Aqueous cleaning is a common and reliable cleaning choice for many companies. But one of the big disadvantages of water cleaning is the cost of electricity. A general rule-of-thumb is that any aqueous cleaning system will use ten times the energy of a vapor degreaser of comparable capacity. Water cleaning systems use far more electricity than solvent cleaning systems, so companies with vapor degreasers have a cost-saving competitive advantage.
The Water Molecule:
The energy inefficiency of water cleaning stems from the chemical properties of water itself. These molecular properties cannot be changed. This means there are limited options for equipment companies to improve the energy efficiency of their products.
Cleaning always is done with warm water. The term “specific heat” defines the amount of heat required to raise the temperature of a mass by one degree Celsius. The specific heat of water is 4.186 joule/gram °C, which is four times higher than modern solvents such as popular solvent chemistries. It takes a lot of energy to heat water.
After cleaning, the water must be dried from the newly-cleaned parts. Once a liquid begins to change phase –change from a liquid into vapor – the key characteristic is “the latent heat of vaporization.” And therein is another problem: it takes even MORE energy to evaporate water.
Specifically, water requires 970.4 BTU of energy to vaporize one pound of liquid. In contrast, MicroCare HFC solvents require only 67.1 BTU/pound. So it requires roughly 14 times more energy to evaporate water than an equivalent quantity of cleaning solvent.
Most aqueous cleaners are horizontal systems that move parts through a series of cleaning tanks. A typical aqueous system has one wash tank and several rinse tanks that require 10+ liters/minute of deionized water. These tanks can use about 8-10 kW of electricity per hour of operation. Most aqueous systems also have three or more scrubbing/rinsing tanks with ultrasonics. Each tank of ultrasonics adds another 1-2 kW of energy consumption.
The most common option for speedy drying is an “air knife.” A typical air knife easily will use 5 kW at each drying station. Hot air knives often are necessary which further increases energy consumption.
Aqueous cleaning cycles tend to be longer than vapor degreasing cleaning cycles. Cleaning cycles of 20-60 minutes are not uncommon while most vapor degreasers clean in 5-12 minute cycles, saving electricity.
Water pre-treatment and post-treatment systems also use large quantities of electricity. Deionizing and heating water requires at least 2-3kW of power or more for the pumps and support equipment. Assuming the system processes 20 liters of waste water a minute, even the most frugal waste water system is going to need another 3-5 kW of power.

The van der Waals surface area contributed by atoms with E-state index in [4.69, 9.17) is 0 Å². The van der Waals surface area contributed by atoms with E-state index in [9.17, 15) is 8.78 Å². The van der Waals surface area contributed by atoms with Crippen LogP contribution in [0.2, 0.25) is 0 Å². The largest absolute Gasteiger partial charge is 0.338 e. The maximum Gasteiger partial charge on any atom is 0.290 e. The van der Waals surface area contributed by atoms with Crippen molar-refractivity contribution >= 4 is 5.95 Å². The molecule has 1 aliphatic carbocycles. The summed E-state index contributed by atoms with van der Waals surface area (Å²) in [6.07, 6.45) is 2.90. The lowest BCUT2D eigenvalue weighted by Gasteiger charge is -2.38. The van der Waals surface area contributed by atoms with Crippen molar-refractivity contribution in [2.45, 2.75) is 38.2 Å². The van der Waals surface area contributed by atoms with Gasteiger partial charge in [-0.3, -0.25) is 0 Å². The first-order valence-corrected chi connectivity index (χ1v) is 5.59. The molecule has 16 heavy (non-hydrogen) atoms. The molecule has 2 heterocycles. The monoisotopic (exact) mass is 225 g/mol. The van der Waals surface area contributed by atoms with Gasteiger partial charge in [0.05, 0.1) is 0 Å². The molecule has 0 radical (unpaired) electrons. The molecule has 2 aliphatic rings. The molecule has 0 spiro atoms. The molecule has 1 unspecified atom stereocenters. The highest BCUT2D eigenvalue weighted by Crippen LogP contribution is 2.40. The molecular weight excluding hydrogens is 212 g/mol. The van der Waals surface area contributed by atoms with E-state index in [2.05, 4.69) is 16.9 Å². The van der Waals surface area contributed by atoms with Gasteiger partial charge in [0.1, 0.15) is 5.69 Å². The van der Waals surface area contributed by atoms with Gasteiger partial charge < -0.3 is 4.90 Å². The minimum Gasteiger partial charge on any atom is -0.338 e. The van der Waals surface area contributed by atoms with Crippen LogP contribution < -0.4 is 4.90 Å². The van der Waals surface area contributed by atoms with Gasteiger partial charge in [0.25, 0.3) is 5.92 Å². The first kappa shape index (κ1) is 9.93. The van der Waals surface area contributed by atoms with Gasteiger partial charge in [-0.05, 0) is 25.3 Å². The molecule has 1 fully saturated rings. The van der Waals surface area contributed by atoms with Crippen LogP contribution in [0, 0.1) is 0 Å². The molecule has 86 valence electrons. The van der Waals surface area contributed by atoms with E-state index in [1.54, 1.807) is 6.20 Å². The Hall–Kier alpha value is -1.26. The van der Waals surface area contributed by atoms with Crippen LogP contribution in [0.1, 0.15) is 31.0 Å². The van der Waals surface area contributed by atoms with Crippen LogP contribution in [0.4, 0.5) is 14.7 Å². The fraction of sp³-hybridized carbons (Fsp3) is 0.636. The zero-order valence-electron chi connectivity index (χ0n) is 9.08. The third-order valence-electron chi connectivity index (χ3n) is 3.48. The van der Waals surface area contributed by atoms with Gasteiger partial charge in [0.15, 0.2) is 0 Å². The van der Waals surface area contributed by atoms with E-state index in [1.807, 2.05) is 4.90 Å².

At many companies the aqueous cleaners never are shut down because of the delays in re-heating. These systems use 2-5 kW of electricity, hour after hour, even when no cleaning is in process.
Aqueous cleaning machines also add heat to the factory, burdening air conditioning systems. A medium aqueous system will add 300,000 BTU/hour of heat to a room plus approximately eight liters of humidity that will need to be removed by the HVAC system. The vapor degreasing process doesn’t have this problem.
Doing the Numbers:
It’s clear that the fundamental chemical characteristics of water make it inevitable that aqueous cleaning will consume far more kilowatts to operate as the systems need to purify the water, clean the parts, dry the parts and then re-treat the water after cleaning. A general rule-of-thumb is that any aqueous cleaning system will use ten times the energy of a vapor degreaser of comparable capacity.
One company in the Midwest was a long-term aqueous user. It found massive electrical savings by switching to vapor cleaning. In fact, the local electrical utility was so pleased with the potential energy savings it funded 100% of the purchase of the new cleaning system. That company switched to Vertrel® SDG specialty fluid.
Another company, in Malaysia, switched from aqueous cleaning to solvent cleaning and reduced their energy costs 85%. This is a massive savings.
With energy costs rising, it makes sense to give energy-efficient vapor degreasing another look.